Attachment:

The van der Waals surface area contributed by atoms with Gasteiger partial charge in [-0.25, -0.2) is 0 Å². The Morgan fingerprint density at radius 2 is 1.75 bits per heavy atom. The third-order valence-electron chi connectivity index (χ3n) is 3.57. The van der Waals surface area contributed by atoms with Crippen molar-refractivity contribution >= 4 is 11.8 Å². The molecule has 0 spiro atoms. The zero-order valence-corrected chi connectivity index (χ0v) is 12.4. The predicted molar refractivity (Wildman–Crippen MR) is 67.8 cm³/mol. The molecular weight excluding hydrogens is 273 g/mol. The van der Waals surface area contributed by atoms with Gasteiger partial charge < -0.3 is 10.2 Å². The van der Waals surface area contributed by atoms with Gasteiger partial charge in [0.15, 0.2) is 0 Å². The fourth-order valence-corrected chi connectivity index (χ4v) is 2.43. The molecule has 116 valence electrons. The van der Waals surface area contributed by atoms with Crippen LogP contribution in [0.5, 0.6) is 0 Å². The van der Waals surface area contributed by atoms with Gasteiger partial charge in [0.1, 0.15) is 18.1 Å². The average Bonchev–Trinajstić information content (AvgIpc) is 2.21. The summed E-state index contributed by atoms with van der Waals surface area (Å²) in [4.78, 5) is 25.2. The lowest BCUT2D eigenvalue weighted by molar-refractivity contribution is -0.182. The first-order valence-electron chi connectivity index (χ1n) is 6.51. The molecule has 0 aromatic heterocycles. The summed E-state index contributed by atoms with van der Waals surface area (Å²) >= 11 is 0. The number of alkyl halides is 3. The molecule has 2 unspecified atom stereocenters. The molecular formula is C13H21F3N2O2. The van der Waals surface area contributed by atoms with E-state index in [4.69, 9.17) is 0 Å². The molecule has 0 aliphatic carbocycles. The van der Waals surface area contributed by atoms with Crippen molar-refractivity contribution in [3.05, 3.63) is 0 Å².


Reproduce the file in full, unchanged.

The van der Waals surface area contributed by atoms with Gasteiger partial charge in [-0.25, -0.2) is 0 Å². The Morgan fingerprint density at radius 2 is 1.75 bits per heavy atom. The third-order valence-electron chi connectivity index (χ3n) is 3.57. The van der Waals surface area contributed by atoms with Crippen molar-refractivity contribution >= 4 is 11.8 Å². The molecule has 0 spiro atoms. The zero-order valence-corrected chi connectivity index (χ0v) is 12.4. The predicted molar refractivity (Wildman–Crippen MR) is 67.8 cm³/mol. The molecular weight excluding hydrogens is 273 g/mol. The van der Waals surface area contributed by atoms with Gasteiger partial charge < -0.3 is 10.2 Å². The van der Waals surface area contributed by atoms with Gasteiger partial charge in [0.15, 0.2) is 0 Å². The fourth-order valence-corrected chi connectivity index (χ4v) is 2.43. The molecule has 116 valence electrons. The van der Waals surface area contributed by atoms with Crippen LogP contribution in [0.5, 0.6) is 0 Å². The van der Waals surface area contributed by atoms with Gasteiger partial charge in [0.1, 0.15) is 18.1 Å². The average Bonchev–Trinajstić information content (AvgIpc) is 2.21. The summed E-state index contributed by atoms with van der Waals surface area (Å²) in [4.78, 5) is 25.2. The lowest BCUT2D eigenvalue weighted by molar-refractivity contribution is -0.182. The first-order valence-electron chi connectivity index (χ1n) is 6.51. The molecule has 0 aromatic heterocycles. The summed E-state index contributed by atoms with van der Waals surface area (Å²) >= 11 is 0. The number of alkyl halides is 3. The molecule has 2 unspecified atom stereocenters. The molecular formula is C13H21F3N2O2. The van der Waals surface area contributed by atoms with E-state index in [4.69, 9.17) is 0 Å². The molecule has 0 aliphatic carbocycles. The van der Waals surface area contributed by atoms with Crippen molar-refractivity contribution in [3.05, 3.63) is 0 Å².